Zeeshan A. Shaikh (2016)
Keywords: Ancient Navigation, Roman, Sailors, Wind, Red Sea.
Archaeological findings from sites along the Egyptian Red Sea coast, such as Myos Hormos and Berenike, have shown that there was a well-established ongoing trade and navigation activities in the Erythraean Sea during Roman times. The impact of these navigation activities can be seen as far as East Africa and Southern India. Much has been written regarding their trading relationships, the commodities they traded and the trade routes they used but hardly anything is known about the actual voyages they undertook. What navigation methods and skills they used to undertook such voyages, especially in the absence of the most basic technology such as modern compass and Geographic Positioning System that was very much responsible for this early form of globalisation?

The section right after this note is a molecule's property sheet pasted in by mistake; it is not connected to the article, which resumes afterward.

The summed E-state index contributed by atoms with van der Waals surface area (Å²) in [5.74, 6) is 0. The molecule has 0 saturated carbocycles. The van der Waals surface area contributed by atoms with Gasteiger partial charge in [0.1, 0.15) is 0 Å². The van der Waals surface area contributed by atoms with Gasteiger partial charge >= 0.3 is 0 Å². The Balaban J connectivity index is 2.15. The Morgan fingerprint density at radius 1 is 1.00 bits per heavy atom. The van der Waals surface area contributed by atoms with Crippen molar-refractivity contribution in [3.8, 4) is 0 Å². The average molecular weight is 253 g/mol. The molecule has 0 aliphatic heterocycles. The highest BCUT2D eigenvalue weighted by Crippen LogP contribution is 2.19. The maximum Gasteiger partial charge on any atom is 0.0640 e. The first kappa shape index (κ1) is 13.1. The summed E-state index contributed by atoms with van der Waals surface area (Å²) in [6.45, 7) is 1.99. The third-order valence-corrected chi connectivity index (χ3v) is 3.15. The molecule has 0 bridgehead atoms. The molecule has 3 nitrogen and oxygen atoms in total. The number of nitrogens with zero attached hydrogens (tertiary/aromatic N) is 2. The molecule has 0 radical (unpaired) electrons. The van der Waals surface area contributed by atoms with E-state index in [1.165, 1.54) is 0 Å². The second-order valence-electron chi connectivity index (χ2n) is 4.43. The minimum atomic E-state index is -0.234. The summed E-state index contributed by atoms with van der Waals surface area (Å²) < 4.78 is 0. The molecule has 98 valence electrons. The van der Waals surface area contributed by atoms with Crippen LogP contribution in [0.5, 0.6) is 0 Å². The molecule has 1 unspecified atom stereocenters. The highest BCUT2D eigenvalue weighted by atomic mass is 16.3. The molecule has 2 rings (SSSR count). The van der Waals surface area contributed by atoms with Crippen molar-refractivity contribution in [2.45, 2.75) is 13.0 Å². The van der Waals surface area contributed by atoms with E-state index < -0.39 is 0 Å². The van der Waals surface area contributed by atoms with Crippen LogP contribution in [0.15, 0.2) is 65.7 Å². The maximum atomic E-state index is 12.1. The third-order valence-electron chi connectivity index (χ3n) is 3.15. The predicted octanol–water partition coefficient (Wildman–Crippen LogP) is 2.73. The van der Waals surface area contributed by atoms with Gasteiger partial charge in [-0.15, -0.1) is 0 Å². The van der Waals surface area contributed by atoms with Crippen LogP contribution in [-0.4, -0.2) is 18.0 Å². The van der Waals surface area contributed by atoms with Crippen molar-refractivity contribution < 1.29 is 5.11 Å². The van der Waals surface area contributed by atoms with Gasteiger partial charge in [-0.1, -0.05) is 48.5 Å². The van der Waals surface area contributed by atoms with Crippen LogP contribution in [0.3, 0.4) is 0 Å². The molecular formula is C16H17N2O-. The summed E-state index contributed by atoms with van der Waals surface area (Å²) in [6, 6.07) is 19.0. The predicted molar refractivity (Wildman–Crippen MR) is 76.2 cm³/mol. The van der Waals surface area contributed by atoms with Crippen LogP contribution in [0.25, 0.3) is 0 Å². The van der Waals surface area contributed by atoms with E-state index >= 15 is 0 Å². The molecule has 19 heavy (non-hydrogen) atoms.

The research conundrum of this study is to address the very core activity of this established trade network by asking how ancient seafarers of the Erythraean Sea navigated. What were the different techniques, methods and skills ancient mariners used to navigate across the sea in order to carry out a trade? By using various ancient and modern sources from archaeological, historical, meteorological, natural and environmental and through multidisciplinary approach this study argues that the ancient sailors of the Erythraean Sea were competent navigators with remarkable experiential navigational skills that allowed them to cross the vast sea in the absence of modern technology. Along with providing a general overview of the thesis this presentation will specifically focus on the wind as one of the cue for ancient navigation and planning in the Erythraean Sea.